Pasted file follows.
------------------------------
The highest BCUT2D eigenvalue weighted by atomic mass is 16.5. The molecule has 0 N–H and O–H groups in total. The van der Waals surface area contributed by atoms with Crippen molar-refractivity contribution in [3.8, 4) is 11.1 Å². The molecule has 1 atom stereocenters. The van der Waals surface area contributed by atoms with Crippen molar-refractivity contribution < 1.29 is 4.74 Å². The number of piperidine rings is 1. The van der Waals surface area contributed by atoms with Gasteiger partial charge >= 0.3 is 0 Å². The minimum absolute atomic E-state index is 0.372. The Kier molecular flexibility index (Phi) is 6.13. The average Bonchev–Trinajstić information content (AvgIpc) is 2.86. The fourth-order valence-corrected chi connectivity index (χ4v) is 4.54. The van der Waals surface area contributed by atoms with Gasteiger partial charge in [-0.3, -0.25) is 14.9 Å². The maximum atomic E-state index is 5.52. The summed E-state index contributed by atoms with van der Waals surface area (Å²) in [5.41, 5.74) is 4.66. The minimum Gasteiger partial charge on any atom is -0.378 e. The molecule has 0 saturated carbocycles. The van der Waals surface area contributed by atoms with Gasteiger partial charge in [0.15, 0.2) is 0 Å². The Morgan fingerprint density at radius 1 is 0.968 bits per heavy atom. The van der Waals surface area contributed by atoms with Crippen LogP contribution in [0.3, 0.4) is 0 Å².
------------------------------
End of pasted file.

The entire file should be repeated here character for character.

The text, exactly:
The highest BCUT2D eigenvalue weighted by atomic mass is 16.5. The molecule has 0 N–H and O–H groups in total. The van der Waals surface area contributed by atoms with Crippen molar-refractivity contribution in [3.8, 4) is 11.1 Å². The molecule has 1 atom stereocenters. The van der Waals surface area contributed by atoms with Crippen molar-refractivity contribution < 1.29 is 4.74 Å². The number of piperidine rings is 1. The van der Waals surface area contributed by atoms with Gasteiger partial charge >= 0.3 is 0 Å². The minimum absolute atomic E-state index is 0.372. The Kier molecular flexibility index (Phi) is 6.13. The average Bonchev–Trinajstić information content (AvgIpc) is 2.86. The fourth-order valence-corrected chi connectivity index (χ4v) is 4.54. The van der Waals surface area contributed by atoms with Gasteiger partial charge in [-0.3, -0.25) is 14.9 Å². The maximum atomic E-state index is 5.52. The summed E-state index contributed by atoms with van der Waals surface area (Å²) in [5.41, 5.74) is 4.66. The minimum Gasteiger partial charge on any atom is -0.378 e. The molecule has 0 saturated carbocycles. The van der Waals surface area contributed by atoms with Gasteiger partial charge in [0.15, 0.2) is 0 Å². The Morgan fingerprint density at radius 1 is 0.968 bits per heavy atom. The van der Waals surface area contributed by atoms with Crippen LogP contribution in [0.3, 0.4) is 0 Å².